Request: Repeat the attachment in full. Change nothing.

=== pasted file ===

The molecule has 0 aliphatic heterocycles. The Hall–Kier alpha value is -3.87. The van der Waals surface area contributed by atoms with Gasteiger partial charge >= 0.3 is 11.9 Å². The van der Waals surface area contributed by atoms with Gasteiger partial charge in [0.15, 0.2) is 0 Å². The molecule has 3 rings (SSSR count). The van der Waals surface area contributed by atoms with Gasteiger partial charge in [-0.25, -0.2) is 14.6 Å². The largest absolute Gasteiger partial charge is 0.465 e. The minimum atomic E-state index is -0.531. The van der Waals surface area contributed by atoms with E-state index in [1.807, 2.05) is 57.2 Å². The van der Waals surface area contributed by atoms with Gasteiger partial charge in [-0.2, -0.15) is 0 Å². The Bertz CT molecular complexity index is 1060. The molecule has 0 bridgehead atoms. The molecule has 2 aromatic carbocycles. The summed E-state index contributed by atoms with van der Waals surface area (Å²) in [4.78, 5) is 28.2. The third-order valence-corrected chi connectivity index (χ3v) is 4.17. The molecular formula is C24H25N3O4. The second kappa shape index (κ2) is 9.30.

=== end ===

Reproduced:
The molecule has 0 aliphatic heterocycles. The Hall–Kier alpha value is -3.87. The van der Waals surface area contributed by atoms with Gasteiger partial charge >= 0.3 is 11.9 Å². The van der Waals surface area contributed by atoms with Gasteiger partial charge in [0.15, 0.2) is 0 Å². The molecule has 3 rings (SSSR count). The van der Waals surface area contributed by atoms with Gasteiger partial charge in [-0.25, -0.2) is 14.6 Å². The largest absolute Gasteiger partial charge is 0.465 e. The minimum atomic E-state index is -0.531. The van der Waals surface area contributed by atoms with E-state index in [1.807, 2.05) is 57.2 Å². The van der Waals surface area contributed by atoms with Gasteiger partial charge in [-0.2, -0.15) is 0 Å². The Bertz CT molecular complexity index is 1060. The molecule has 0 bridgehead atoms. The molecule has 2 aromatic carbocycles. The summed E-state index contributed by atoms with van der Waals surface area (Å²) in [4.78, 5) is 28.2. The third-order valence-corrected chi connectivity index (χ3v) is 4.17. The molecular formula is C24H25N3O4. The second kappa shape index (κ2) is 9.30.